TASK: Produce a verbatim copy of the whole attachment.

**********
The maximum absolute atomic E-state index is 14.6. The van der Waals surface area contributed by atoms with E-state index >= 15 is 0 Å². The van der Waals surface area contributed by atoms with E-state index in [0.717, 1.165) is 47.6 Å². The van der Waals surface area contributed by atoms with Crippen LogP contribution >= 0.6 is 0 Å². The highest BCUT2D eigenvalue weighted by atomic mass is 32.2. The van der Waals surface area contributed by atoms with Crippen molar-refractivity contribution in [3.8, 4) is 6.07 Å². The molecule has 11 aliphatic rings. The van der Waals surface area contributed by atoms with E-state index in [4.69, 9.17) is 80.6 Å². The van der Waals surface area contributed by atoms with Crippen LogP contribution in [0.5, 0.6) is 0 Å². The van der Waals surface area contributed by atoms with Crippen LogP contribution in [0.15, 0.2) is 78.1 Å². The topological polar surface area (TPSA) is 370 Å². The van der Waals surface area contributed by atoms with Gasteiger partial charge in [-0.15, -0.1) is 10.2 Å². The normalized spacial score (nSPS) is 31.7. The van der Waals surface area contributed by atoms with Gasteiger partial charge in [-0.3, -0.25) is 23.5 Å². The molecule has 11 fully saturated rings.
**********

The maximum absolute atomic E-state index is 14.6. The van der Waals surface area contributed by atoms with E-state index >= 15 is 0 Å². The van der Waals surface area contributed by atoms with E-state index in [0.717, 1.165) is 47.6 Å². The van der Waals surface area contributed by atoms with Crippen LogP contribution >= 0.6 is 0 Å². The highest BCUT2D eigenvalue weighted by atomic mass is 32.2. The van der Waals surface area contributed by atoms with Crippen molar-refractivity contribution in [3.8, 4) is 6.07 Å². The molecule has 11 aliphatic rings. The van der Waals surface area contributed by atoms with E-state index in [4.69, 9.17) is 80.6 Å². The van der Waals surface area contributed by atoms with Crippen LogP contribution in [0.5, 0.6) is 0 Å². The van der Waals surface area contributed by atoms with Crippen LogP contribution in [0.15, 0.2) is 78.1 Å². The topological polar surface area (TPSA) is 370 Å². The van der Waals surface area contributed by atoms with Gasteiger partial charge in [-0.15, -0.1) is 10.2 Å². The normalized spacial score (nSPS) is 31.7. The van der Waals surface area contributed by atoms with Gasteiger partial charge in [-0.3, -0.25) is 23.5 Å². The molecule has 11 fully saturated rings.